(CN) — As the coronavirus pandemic continues to accelerate around the world, British pharmaceutical giant AstraZeneca said Monday that its Covid-19 vaccine was up to 90% effective in late-stage clinical trials.
The news comes after Pfizer and Moderna both announced last week that their vaccines were about 95% effective. But the AstraZeneca vaccine, developed in conjunction with Oxford University, is said to be cheaper and easier to distribute because it doesn’t have to be kept at an ultra-cold temperature.
Andrew Pollard, chief investigator of the Oxford vaccine trial, said in a statement Monday that the results show “we have an effective vaccine that will save many lives.”
“Excitingly, we’ve found that one of our dosing regimens may be around 90% effective and if this dosing regime is used, more people could be vaccinated with planned vaccine supply,” he said.
AstraZeneca CEO Pascal Soriot said the trial results mark “an important milestone in our fight against the pandemic.”
“This vaccine’s efficacy and safety confirm that it will be highly effective against Covid-19 and will have an immediate impact on this public health emergency,” he said in a statement. “Furthermore, the vaccine’s simple supply chain and our no-profit pledge and commitment to broad, equitable and timely access means it will be affordable and globally available, supplying hundreds of millions of doses on approval.”
While the two other vaccines were shown to be more effective, AstraZeneca said its treatment will only cost about $2.50 compared to $20 for Pfizer’s dose and $15 to $25 for Moderna’s.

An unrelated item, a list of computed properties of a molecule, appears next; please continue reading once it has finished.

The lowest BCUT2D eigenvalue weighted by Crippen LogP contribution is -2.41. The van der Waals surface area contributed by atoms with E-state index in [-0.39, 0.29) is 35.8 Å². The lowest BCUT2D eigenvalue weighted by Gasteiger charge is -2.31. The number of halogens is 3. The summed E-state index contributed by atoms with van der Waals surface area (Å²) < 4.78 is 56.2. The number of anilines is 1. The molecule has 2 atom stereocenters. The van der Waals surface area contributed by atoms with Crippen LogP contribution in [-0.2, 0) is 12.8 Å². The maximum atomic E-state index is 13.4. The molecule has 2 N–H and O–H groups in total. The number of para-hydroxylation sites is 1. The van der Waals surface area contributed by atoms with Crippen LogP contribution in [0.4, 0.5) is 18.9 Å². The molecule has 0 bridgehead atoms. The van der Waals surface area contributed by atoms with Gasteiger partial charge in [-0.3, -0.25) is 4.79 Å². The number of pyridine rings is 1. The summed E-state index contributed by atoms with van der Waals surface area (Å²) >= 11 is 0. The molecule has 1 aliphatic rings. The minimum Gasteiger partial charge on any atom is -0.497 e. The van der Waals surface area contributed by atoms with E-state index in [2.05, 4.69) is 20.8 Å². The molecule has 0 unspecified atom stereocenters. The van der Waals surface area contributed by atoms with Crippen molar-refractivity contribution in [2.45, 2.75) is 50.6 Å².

In addition, the AstraZeneca vaccine can be stored at normal refrigeration temperatures, between 36 to 36 degrees Fahrenheit. Pfizer’s vaccine, by contrast, must be distributed through a dry ice system that keeps temperatures around minus-94 degrees Fahrenheit.
All three vaccines have to be approved by the Food and Drug Administration before they can be distributed in the U.S. Pfizer formally requested such approval on Friday.
The promising news on vaccines comes amid a surge in Covid-19 cases around the world. There are more than 58 million confirmed cases worldwide and over 1.3 million people have died, according to Johns Hopkins University data. Over 12 million Americans have been found to be infected with the respiratory disease and 256,000 have died.
Experts fear the U.S. is heading into its worst stage of the pandemic yet as the country prepares to celebrate the holidays a little differently this year. Last week, the Centers for Disease Control and Prevention urged Americans to stay home for Thanksgiving and only celebrate with people they live with.
Dr. Anthony Fauci, the nation’s top infectious disease expert, told the New York Times over the weekend that December, January and February “are going to be terribly painful months.”
“It’s almost an exponential curve,” Fauci said of the recent infection rate. The U.S. is reporting nearly 200,000 new cases a day while hospitals are running out of ICU beds.
“It’s different because when you have an exponential curve up like that, by the time it peaks and then comes ultimately down, the duration of the surge is much longer,” he said, explaining why this latest wave of infections is different.
But Fauci pointed to the “spectacular results of the vaccines” as a reason for hope during a lockdown winter.